Learn what it takes to be a national library



The Main Reading Room of the Library of Congress. The library is the topic of a talk by former administrator Charles Stanhope at the Southwest Harbor Public Library on April 12. PHOTO COURTESY OF LIBRARY OF CONGRESS

The Main Reading Room of the Library of Congress. The library is the topic of a talk by former administrator Charles Stanhope at the Southwest Harbor Public Library on April 12.
PHOTO COURTESY OF LIBRARY OF CONGRESS

SOUTHWEST HARBOR — Charles Stanhope, former employee of the Library of Congress and current chair of the Southwest Harbor Public Library board, will describe the history and scope of responsibilities of the Library of Congress, the world’s largest library, when he speaks in the Holmes Room of the library here on Tuesday, April 12, at 5:30 p.m. His presentation is in honor of the 2016 National Library Week, the theme of which is “Libraries Transform.”

Over his 35-year career – from a processing technician to an assistant chief operating officer – Stanhope saw how the many diverse parts of the Library of Congress worked together. His conversation will touch on the library’s history and its public services in reading rooms and in libraries across the country and the world. The Library directly supports the Congress and the government, it provides resources to its citizens on their portable devices, and it collects the creative output of the American people. The library’s collections come from around the world and there is an active and on-going digitization effort to provide access to its unique collection items.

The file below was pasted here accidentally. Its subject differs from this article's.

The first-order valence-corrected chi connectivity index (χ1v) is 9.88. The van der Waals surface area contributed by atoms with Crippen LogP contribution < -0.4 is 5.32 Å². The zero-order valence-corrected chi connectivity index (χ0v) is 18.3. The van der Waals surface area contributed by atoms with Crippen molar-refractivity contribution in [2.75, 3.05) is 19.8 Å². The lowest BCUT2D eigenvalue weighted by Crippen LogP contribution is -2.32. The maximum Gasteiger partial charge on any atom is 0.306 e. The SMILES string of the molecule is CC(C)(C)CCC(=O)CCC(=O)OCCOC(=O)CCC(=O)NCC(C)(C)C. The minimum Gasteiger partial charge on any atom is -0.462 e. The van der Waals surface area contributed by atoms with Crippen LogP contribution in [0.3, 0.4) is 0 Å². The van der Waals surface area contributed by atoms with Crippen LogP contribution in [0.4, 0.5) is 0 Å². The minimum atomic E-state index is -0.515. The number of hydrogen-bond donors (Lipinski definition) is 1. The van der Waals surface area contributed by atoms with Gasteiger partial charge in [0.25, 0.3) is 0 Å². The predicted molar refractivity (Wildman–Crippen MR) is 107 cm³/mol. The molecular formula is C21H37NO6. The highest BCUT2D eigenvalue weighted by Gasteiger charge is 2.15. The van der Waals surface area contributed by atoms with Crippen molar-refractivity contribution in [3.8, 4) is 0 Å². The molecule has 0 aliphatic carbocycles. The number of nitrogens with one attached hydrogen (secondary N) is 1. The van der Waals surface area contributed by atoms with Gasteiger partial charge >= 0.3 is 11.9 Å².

Stanhope retired from his public service career at the nation’s oldest federal cultural institution, the Library of Congress. He served the library as assistant chief operating officer, working on executive matters of congressional, legal and public affairs, as well as private sector fundraising and donor cultivation. These responsibilities supported the library’s well-regarded exhibit, literary and poetry program, including the activities of the U.S. poet laureate. He is especially proud to have served on the library team that designed and established the National Book Festival, which annually draws over 150,000 lovers of books and reading to the National Mall.

Call the library at 244-7065.

 

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